and thus A is generated by the set {Eij ∈ Mn×n (F )}ni,j=1 . Moreover for cij ∈ F the following

equation

Xn

cij Eij = 0,

i,j=1

where 0 is the zero matrix, has only the trivial solution since

n

X

cij Eij = 0 ⇒ C = 0 [∵ C = (cij )]

i,j=1

⇒ cij = 0

dent and a basis for a vector space of dimension n2 . This indicates that the characteristic

polynomial is of degree n2 and therefore the degree of its minimal polynomial is at most

n2 .

6. Prove that the constant term in the characteristic polynomial of the n × n matrix A is

(−1)n det A and that the coefficient of xn−1 is the negative of the sum of the diagonal entries

of A (the sum of the diagonal entries of A is called the trace of A). Prove that det A is the

product of the eigenvalues of A and that the trace of A is the sum of the eigenvalues of A.

Proof. For an n × n matrix A its characteristic polynomial is given by det (xI − A). Then

which is the monic polynomial of degree n. Evaluating the above identity in terms of the

indeterminate x at x = 0 ∈ F ,

X

det (xI − A) = (σ)(xδσ(1)1 − aσ(1)1 ) · · · (xδσ(n)n − aσ(n)n ),

σ∈Sn

Section 12.2. Homework #7 Masaya Sato

dn−1

where δij denotes the Kronecker delta. Moreover, applying nth derivative dxn−1

to both sides

of the identity and comparing the constant terms,

−((n − 1)!)a11 − · · · − ((n − 1)!)ann = ((n − 1)!)an−1 ⇒ −((n − 1)!)(Tr(A)) = ((n − 1)!)an−1

⇒ an−1 = −Tr(A).

The argument above implies that for eigenvalues λ1 , . . . , λn of A

det (λI − A) = xn + (λ1 + · · · + λn )xn−1 + · · · + a1 x + (λ1 · · · λn ).

Therefore n

X

Tr(A) = λi

i=1

and n

Y

det A = λi .

i=1

0 0 0 ··· 0 −a0

1 0 0 · · · 0 −a1

0 1 0 · · · 0 −a2

.. .. .. .. ..

. . . . .

0 0 0 ··· 1 −an−1

is

xn + an−1 xn−1 + · · · a1 x + a0 .

Proof. For an indeterminate x observe first that xI − A is given by

x 0 0 ··· 0 a0

−1 x 0 ··· 0 a1

0 −1 x ··· 0 a2

,

.. .. .. .. ..

. . . . .

0 0 0 · · · −1 x + an−1

where A denotes the companion matrix. By induction on the size n of the matrix, suppose

that n = 2. Then det (xI − A) = x2 + a1 x + a0 . So now suppose that the det (xI − A) has

the desired polynomial for n. Then for n + 1

x 0 0 ··· 0 a0

−1 x 0 · · · 0 a1

0 −1 x · · · 0 a2

.. .. .. .. ..

. . . . .

0 0 0 ··· x an−1

0 0 0 · · · −1 x + an

Section 12.2. Homework #7 Masaya Sato

and the expansion along the 1st column gives the determinant of minors, i.e.

To evaluate det Ã21 , keep expanding along the 1st column and then

det Ã21 = a0 .

11. Find all similarity classes of 6 × 6 matrices over C with characteristic polynomial

(x4 − 1)(x2 − 1).

Solution: Observe that the characteristic polynomial (x4 −1)(x2 −1) factors into irreducibles

in C[x] as (x − i)(x + i)(x − 1)2 (x + 1)2 . To find all similarity classes, consider their minimal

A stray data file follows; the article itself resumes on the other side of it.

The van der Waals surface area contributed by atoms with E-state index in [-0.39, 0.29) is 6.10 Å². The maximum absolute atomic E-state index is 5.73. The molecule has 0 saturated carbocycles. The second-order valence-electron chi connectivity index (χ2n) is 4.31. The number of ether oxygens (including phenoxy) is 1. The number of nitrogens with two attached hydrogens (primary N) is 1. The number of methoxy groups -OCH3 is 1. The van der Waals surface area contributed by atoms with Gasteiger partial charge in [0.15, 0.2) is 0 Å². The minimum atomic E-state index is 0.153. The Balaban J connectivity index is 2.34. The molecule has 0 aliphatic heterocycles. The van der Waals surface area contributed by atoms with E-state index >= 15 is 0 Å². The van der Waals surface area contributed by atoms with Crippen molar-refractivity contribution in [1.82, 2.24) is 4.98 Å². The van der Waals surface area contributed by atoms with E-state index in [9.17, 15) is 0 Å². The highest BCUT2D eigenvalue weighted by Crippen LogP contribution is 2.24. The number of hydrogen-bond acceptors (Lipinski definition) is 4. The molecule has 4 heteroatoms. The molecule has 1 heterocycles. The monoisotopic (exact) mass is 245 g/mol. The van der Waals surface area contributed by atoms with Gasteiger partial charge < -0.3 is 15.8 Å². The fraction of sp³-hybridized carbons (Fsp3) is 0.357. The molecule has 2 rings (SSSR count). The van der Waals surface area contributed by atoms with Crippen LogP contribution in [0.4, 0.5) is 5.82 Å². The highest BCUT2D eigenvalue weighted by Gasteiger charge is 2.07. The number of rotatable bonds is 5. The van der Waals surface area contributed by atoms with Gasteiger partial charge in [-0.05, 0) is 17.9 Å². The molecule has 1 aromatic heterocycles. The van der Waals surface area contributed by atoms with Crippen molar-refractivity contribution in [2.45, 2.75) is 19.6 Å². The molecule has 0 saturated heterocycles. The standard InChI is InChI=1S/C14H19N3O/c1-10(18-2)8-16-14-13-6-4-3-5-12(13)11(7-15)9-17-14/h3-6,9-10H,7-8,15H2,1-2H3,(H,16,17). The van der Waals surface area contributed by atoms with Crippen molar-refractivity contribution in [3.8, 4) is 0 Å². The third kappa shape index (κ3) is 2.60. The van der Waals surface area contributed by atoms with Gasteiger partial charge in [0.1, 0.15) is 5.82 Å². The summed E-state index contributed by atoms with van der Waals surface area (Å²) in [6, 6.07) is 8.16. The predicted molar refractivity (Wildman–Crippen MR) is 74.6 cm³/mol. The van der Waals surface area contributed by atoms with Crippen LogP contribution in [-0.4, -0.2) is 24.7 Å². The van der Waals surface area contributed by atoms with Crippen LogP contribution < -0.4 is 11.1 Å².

polynomials m(x). Since m(x) and (x4 − 1)(x2 − 1) have the same roots, the candidates for

m(x) are (x − i)(x + i)(x − 1)(x + 1), (x − i)(x + i)(x − 1)2 (x + 1), (x − i)(x + i)(x − 1)(x + 1)2 ,

and (x − i)(x + i)(x − 1)2 (x + 1)2 . So consider all 4 cases given above.

Case 1. Suppose that m(x) = (x − i)(x + i)(x − 1)(x + 1). Then the invariant factors are

a1 (x) = (x − 1)(x + 1) and a2 (x) = m(x).

Case 2. Suppose that m(x) = (x − i)(x + i)(x − 1)2 (x + 1). Then the invariant factors are

a1 (x) = x + 1 and a2 (x) = m(x).

Case 3. Suppose that m(x) = (x − i)(x + i)(x − 1)(x + 1)2 . Then the invariant factors are

a1 (x) = x − 1 and a2 (x) = m(x).

Case 4. Suppose that m(x) = (x − i)(x + i)(x − 1)2 (x + 1)2 . Then a1 (x) = m(x) is the only

invariant factor.

Therefore, according the classification discussed above, there are 4 similarity classes.

17. Determine representatives for the conjugacy classes for GL3 (F2 ). [Compare your answer

with Theorem 15 and Proposition 14 of Chapter 6.]

Solution: For F2 [x], since the only nonzero element in F2 is 1,

(i) F2 [x]/(x − 1) ⊕ F2 [x]/((x − 1)2 ),

For (i) and (ii), the corresponding matrices are given by

1 0 0 1 0 0

0 1 0 and 0 1 0 , respectively.

0 1 1 0 0 1

Section 12.2. Homework #7 Masaya Sato

0 0 1

1 0 −b .

0 1 −a

Classifying Q(x) as the product of primes factors, Q(x) has the following forms.

(1) x3 + x + 1,

(2) x3 + x2 + 1,

(4) (x − 1)3 .

0 0 1 0 0 1 1 0 0 1 0 0

1 0 1 , 1 0

0 , 0 0 1 , and 1 1 0 .

0 1 0 0 1 1 0 1 1 0 1 1

18. Let V be a finite dimensional vector space over Q and suppose T is nonsingular linear

transformation of V such that T −1 = T 2 + T . Prove that the dimension of V is divisible by

3. If the dimension of V is precisely 3 prove that all such transformations T are similar.

Proof. Let V be an n dimensional vector space over Q. Observe that T −1 = T 2 + T implies

T 3 + T 2 − I = 0. So the minimal polynomial m(x) is given by

m(x) = x3 + x2 − 1,

V ∼

= Q[x]/(m(x)) ⊕ · · · ⊕ Q[x]/(m(x)),

where each quotient space is 3 dimensional. Hence the dimension of V is 3k for some k ∈ Z>0

as desired.

Now suppose that V is 3 dimensional. Then

V ∼

= Q[x]/(m(x)).

matrix because m(x) is also the characteristic polynomial for T . Thus all such T ’s are

similar.